Janet de Merode brings over 25 years of experience working on problems of poverty in Africa and Asia to her current teaching and research in psychology. Of particular interest to her are methods to improve access of needy populations to health services and education. She formerly served as Director of the Population, Health and Nutrition Research Department of the World Bank; and prior to that, led teams responsible for public health and education investment in West Africa, from village to tertiary level. She has also worked on teams addressing pollution and clean power in China, promoting agro-industries development in India, and food security in Indonesia.
Educated at Northwestern and Johns Hopkins Universities, Janet worked briefly in daily print journalism before joining the World Bank as a microeconomist. After working in over 20 low-income countries, she became convinced that health and social justice—particularly of poor and disenfranchised populations—was underserved in public policy and research agendas, and that the new media technologies could bring innovative approaches. For example, she founded an internet-based company facilitating bulk procurement services for buyers and suppliers of basic medicines in developing countries.
Janet holds a PhD in psychology from Fielding Graduate University, with a concentration in media psychology, i.e., the impact of media on human behavior. She continues to serve as a consultant to various UN agencies and nonprofits working to address poverty and improve public health. From 2011–2013, she was Lead Faculty helping to create a PhD program in International Psychology at The Chicago School for Professional Psychology, Washington, DC campus. There she taught and mentored doctoral students in contemporary issues of mental health around the globe.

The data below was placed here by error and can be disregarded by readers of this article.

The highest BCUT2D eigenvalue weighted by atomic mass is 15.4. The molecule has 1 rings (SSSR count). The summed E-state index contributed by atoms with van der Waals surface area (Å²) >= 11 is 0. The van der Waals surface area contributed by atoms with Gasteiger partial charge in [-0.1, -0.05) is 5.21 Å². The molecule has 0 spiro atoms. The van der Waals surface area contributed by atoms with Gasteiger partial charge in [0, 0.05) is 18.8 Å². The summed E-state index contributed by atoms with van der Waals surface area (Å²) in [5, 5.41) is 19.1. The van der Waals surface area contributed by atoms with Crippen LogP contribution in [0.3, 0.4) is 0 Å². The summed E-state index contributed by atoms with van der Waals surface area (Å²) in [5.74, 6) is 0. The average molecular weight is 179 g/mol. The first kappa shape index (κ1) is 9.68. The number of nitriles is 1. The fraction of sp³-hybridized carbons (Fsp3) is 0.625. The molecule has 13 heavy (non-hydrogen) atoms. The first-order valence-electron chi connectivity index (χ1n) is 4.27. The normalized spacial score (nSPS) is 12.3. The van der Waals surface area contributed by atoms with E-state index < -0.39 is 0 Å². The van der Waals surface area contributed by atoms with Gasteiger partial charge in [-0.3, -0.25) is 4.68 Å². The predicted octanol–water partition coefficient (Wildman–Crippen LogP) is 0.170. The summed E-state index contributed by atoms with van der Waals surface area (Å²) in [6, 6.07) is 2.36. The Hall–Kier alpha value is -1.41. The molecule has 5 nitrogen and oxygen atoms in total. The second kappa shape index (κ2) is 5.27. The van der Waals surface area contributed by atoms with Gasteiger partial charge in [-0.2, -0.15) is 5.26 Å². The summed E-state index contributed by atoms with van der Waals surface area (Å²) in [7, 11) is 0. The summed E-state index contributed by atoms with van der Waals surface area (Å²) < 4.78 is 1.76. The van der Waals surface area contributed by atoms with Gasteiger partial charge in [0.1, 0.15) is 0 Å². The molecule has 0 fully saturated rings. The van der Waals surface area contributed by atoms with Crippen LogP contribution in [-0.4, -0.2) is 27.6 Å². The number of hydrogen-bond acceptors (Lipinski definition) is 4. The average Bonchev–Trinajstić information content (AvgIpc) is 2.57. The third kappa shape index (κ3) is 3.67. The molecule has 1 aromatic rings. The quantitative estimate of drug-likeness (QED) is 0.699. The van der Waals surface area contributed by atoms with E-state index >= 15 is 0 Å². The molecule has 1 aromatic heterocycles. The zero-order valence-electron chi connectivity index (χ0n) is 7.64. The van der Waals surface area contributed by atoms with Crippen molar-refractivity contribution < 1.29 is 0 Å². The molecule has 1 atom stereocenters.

Janet is currently an APA Health Disparities Ambassador, and earlier served as a Behavioral and Social Science Volunteer for the CDC/APA Socioeconomic Status Related Cancer Disparities Program in the United States.
In addition to the use of technology and the Web 2.0 for social advocacy, Janet’s research interests include biculturalism, the lives of emigrants, sequelae of refugee children, and cross-cultural perspectives on ethics and health.
Janet is a dual citizen of the United States and Belgium, and lives in Washington, DC.
Industry Expertise (8)
Mental Health Care
Health and Wellness
Writing and Editing
Training and Development
Areas of Expertise (13)
Psychological Well Being of Refugees
Sequelae of Child Refugee Trauma
Lives of Emigrants
Use of Technology With Non- or Low-Literate Populations
Qualitative Research Methods
Use of Media in Research
Corporate Social Responsibility
Early Career Award in Media Psychology and Technology (professional)
Granted by APA Division 46 Media Psychology and Technology
Teaching Excellence Award, Finalist (professional)
The Chicago School of Professional Psychology
Psi Chi International Honor Society in Psychology (professional)
Psi Chi (ΨΧ), the International Honor Society in Psychology, is dedicated to encouraging, stimulating, and maintaining excellence in scholarship, and advancing the science of psychology.
Chevalier de l'Ordre Nationale (professional)